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Several governments and private funders have pledged US $1.7 billion in support of Indigenous and local communities’ tenure rights in recognition of their global contributions to climate change mitigation.

Several governments and private funders have announced at the COP26 United Nations climate summit plan to invest US $1.7 billion to support Indigenous and local communities’ land tenure and resource rights in recognition of the role they play in climate change mitigation and protecting biodiversity.

The historic US $1.7 billion pledge is the largest public-private commitment to support Indigenous peoples and local communities. It was officially announced earlier today under the joint funders’ COP26 statement ‘Advancing Support for Indigenous Peoples’ and Local Communities’ Tenure Rights and Forest Guardianship’.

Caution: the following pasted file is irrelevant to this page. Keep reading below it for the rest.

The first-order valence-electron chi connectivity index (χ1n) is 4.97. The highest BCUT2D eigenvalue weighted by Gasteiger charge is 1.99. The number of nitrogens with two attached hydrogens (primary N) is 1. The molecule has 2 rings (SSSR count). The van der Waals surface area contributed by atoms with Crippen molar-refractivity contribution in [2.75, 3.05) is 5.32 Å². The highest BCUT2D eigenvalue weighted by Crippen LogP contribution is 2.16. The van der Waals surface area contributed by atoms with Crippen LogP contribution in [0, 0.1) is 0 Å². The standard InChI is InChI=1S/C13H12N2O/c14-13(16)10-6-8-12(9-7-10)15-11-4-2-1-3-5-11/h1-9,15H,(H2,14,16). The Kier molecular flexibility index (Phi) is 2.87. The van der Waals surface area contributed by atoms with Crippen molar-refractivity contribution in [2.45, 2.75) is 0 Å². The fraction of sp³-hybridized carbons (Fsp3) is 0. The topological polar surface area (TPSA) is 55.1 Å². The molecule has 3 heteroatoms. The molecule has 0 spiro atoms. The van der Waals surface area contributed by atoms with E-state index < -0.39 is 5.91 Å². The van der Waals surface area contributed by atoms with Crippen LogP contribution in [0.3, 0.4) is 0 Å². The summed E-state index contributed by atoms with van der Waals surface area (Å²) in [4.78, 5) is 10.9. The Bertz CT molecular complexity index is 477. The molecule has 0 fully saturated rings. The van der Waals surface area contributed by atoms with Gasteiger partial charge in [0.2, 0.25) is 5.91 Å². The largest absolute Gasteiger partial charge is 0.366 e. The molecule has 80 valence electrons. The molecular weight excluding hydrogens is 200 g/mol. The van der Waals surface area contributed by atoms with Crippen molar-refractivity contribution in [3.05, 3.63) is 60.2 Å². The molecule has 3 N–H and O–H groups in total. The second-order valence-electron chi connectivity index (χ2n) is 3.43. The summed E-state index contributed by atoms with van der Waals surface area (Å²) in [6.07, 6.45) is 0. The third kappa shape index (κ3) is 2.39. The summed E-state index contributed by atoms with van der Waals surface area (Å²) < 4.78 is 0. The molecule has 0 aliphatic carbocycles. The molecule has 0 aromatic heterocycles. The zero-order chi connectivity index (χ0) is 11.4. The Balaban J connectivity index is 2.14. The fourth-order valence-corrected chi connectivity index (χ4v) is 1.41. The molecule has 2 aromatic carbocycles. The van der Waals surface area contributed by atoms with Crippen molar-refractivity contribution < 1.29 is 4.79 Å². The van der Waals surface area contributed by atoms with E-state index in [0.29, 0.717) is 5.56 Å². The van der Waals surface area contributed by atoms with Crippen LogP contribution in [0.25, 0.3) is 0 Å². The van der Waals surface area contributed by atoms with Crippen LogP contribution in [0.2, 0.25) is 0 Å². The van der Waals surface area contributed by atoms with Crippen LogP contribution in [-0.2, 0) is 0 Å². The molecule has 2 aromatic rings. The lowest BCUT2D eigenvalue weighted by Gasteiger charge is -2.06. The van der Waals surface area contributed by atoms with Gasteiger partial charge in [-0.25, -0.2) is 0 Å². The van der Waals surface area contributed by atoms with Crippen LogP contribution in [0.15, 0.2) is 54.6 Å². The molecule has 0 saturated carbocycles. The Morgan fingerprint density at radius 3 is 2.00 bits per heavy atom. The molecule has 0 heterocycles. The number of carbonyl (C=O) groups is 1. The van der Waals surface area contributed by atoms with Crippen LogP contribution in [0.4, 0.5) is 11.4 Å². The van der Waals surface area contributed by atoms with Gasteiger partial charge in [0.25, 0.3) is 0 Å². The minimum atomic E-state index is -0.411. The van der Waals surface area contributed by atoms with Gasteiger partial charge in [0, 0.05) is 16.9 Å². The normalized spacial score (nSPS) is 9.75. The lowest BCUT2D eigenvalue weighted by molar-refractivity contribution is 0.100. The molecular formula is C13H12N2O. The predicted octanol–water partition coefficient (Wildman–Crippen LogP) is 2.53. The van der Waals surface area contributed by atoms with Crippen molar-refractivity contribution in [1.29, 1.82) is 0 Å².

Governments from the United States, United Kingdom, Norway, Netherlands and Germany, along with 17 private funders, that include the Ford Foundation and the Christensen Fund, have committed to further recognize the global contributions of Indigenous People and local communities in protecting tropical forests, preserving vital ecosystems and guarding forests and nature.

The collective pledge of new funds will run from 2021 to 2025 and calls on all donors to significantly increase their support of its agenda directed at improving capacity building and securing IPLC land rights. In the statement, the rise in threats and violence against IPLCs is noted.

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